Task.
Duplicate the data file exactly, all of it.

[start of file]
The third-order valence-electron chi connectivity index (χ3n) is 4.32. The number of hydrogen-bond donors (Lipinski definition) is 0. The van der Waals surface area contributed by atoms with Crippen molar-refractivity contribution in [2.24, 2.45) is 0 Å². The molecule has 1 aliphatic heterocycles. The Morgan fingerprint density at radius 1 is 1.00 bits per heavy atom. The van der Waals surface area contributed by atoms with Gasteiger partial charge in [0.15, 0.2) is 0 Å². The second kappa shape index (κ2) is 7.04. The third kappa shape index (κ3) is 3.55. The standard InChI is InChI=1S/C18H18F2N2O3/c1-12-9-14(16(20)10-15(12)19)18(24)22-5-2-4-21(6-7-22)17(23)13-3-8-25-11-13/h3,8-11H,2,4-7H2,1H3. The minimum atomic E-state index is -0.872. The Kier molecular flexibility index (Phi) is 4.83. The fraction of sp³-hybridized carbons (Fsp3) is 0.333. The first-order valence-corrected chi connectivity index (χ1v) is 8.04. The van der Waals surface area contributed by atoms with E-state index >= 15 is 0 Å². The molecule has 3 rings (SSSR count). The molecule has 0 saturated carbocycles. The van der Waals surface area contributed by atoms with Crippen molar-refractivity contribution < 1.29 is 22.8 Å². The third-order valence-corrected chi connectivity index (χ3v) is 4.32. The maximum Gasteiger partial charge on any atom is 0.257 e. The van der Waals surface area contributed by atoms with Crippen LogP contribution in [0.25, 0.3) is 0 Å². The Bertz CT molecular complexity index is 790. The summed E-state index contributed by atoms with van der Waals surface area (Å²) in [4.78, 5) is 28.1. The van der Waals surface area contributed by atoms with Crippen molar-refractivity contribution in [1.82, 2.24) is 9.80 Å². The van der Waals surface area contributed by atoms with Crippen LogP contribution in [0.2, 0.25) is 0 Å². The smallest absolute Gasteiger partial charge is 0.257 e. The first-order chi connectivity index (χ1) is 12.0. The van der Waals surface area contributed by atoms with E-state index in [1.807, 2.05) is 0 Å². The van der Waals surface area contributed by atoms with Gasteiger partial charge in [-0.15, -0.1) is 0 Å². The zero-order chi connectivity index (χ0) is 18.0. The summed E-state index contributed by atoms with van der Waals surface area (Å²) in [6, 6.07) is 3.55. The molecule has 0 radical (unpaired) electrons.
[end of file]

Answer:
The third-order valence-electron chi connectivity index (χ3n) is 4.32. The number of hydrogen-bond donors (Lipinski definition) is 0. The van der Waals surface area contributed by atoms with Crippen molar-refractivity contribution in [2.24, 2.45) is 0 Å². The molecule has 1 aliphatic heterocycles. The Morgan fingerprint density at radius 1 is 1.00 bits per heavy atom. The van der Waals surface area contributed by atoms with Gasteiger partial charge in [0.15, 0.2) is 0 Å². The second kappa shape index (κ2) is 7.04. The third kappa shape index (κ3) is 3.55. The standard InChI is InChI=1S/C18H18F2N2O3/c1-12-9-14(16(20)10-15(12)19)18(24)22-5-2-4-21(6-7-22)17(23)13-3-8-25-11-13/h3,8-11H,2,4-7H2,1H3. The minimum atomic E-state index is -0.872. The Kier molecular flexibility index (Phi) is 4.83. The fraction of sp³-hybridized carbons (Fsp3) is 0.333. The first-order valence-corrected chi connectivity index (χ1v) is 8.04. The van der Waals surface area contributed by atoms with E-state index >= 15 is 0 Å². The molecule has 3 rings (SSSR count). The molecule has 0 saturated carbocycles. The van der Waals surface area contributed by atoms with Crippen molar-refractivity contribution < 1.29 is 22.8 Å². The third-order valence-corrected chi connectivity index (χ3v) is 4.32. The maximum Gasteiger partial charge on any atom is 0.257 e. The van der Waals surface area contributed by atoms with Crippen LogP contribution in [0.25, 0.3) is 0 Å². The Bertz CT molecular complexity index is 790. The summed E-state index contributed by atoms with van der Waals surface area (Å²) in [4.78, 5) is 28.1. The van der Waals surface area contributed by atoms with Crippen molar-refractivity contribution in [1.82, 2.24) is 9.80 Å². The van der Waals surface area contributed by atoms with Crippen LogP contribution in [0.2, 0.25) is 0 Å². The smallest absolute Gasteiger partial charge is 0.257 e. The first-order chi connectivity index (χ1) is 12.0. The van der Waals surface area contributed by atoms with E-state index in [1.807, 2.05) is 0 Å². The van der Waals surface area contributed by atoms with Gasteiger partial charge in [-0.15, -0.1) is 0 Å². The zero-order chi connectivity index (χ0) is 18.0. The summed E-state index contributed by atoms with van der Waals surface area (Å²) in [6, 6.07) is 3.55. The molecule has 0 radical (unpaired) electrons.